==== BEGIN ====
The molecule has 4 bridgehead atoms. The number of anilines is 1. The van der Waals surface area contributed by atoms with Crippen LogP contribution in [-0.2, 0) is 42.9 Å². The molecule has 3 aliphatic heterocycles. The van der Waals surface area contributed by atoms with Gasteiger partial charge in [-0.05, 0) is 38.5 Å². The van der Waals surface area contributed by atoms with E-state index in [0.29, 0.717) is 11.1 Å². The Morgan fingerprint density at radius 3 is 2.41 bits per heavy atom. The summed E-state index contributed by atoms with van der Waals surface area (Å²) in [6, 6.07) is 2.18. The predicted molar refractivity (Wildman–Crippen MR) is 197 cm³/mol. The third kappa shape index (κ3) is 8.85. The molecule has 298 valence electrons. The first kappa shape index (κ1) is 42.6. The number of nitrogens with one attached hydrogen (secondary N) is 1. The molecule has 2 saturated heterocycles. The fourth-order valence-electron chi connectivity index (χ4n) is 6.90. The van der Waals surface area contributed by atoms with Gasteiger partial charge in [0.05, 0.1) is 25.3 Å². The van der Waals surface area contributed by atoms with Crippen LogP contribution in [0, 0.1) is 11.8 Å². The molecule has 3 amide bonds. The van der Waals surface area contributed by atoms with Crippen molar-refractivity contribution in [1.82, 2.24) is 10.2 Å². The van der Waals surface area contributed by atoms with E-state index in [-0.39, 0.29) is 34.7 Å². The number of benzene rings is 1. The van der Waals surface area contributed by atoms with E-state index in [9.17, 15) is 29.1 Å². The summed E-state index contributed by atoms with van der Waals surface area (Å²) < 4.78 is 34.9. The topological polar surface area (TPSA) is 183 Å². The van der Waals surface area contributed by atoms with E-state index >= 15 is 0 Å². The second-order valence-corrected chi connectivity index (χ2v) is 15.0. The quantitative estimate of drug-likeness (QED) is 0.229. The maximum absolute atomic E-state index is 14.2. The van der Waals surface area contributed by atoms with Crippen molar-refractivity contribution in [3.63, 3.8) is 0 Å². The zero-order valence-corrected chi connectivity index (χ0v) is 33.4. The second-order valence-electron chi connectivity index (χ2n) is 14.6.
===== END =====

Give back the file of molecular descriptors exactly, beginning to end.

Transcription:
The molecule has 4 bridgehead atoms. The number of anilines is 1. The van der Waals surface area contributed by atoms with Crippen LogP contribution in [-0.2, 0) is 42.9 Å². The molecule has 3 aliphatic heterocycles. The van der Waals surface area contributed by atoms with Gasteiger partial charge in [-0.05, 0) is 38.5 Å². The van der Waals surface area contributed by atoms with E-state index in [0.29, 0.717) is 11.1 Å². The Morgan fingerprint density at radius 3 is 2.41 bits per heavy atom. The summed E-state index contributed by atoms with van der Waals surface area (Å²) in [6, 6.07) is 2.18. The predicted molar refractivity (Wildman–Crippen MR) is 197 cm³/mol. The third kappa shape index (κ3) is 8.85. The molecule has 298 valence electrons. The first kappa shape index (κ1) is 42.6. The number of nitrogens with one attached hydrogen (secondary N) is 1. The molecule has 2 saturated heterocycles. The fourth-order valence-electron chi connectivity index (χ4n) is 6.90. The van der Waals surface area contributed by atoms with Gasteiger partial charge in [0.05, 0.1) is 25.3 Å². The van der Waals surface area contributed by atoms with Crippen LogP contribution in [0, 0.1) is 11.8 Å². The molecule has 3 amide bonds. The van der Waals surface area contributed by atoms with Crippen molar-refractivity contribution in [1.82, 2.24) is 10.2 Å². The van der Waals surface area contributed by atoms with E-state index in [-0.39, 0.29) is 34.7 Å². The number of benzene rings is 1. The van der Waals surface area contributed by atoms with E-state index in [9.17, 15) is 29.1 Å². The summed E-state index contributed by atoms with van der Waals surface area (Å²) < 4.78 is 34.9. The topological polar surface area (TPSA) is 183 Å². The van der Waals surface area contributed by atoms with E-state index >= 15 is 0 Å². The second-order valence-corrected chi connectivity index (χ2v) is 15.0. The quantitative estimate of drug-likeness (QED) is 0.229. The maximum absolute atomic E-state index is 14.2. The van der Waals surface area contributed by atoms with Crippen molar-refractivity contribution in [3.63, 3.8) is 0 Å². The zero-order valence-corrected chi connectivity index (χ0v) is 33.4. The second-order valence-electron chi connectivity index (χ2n) is 14.6.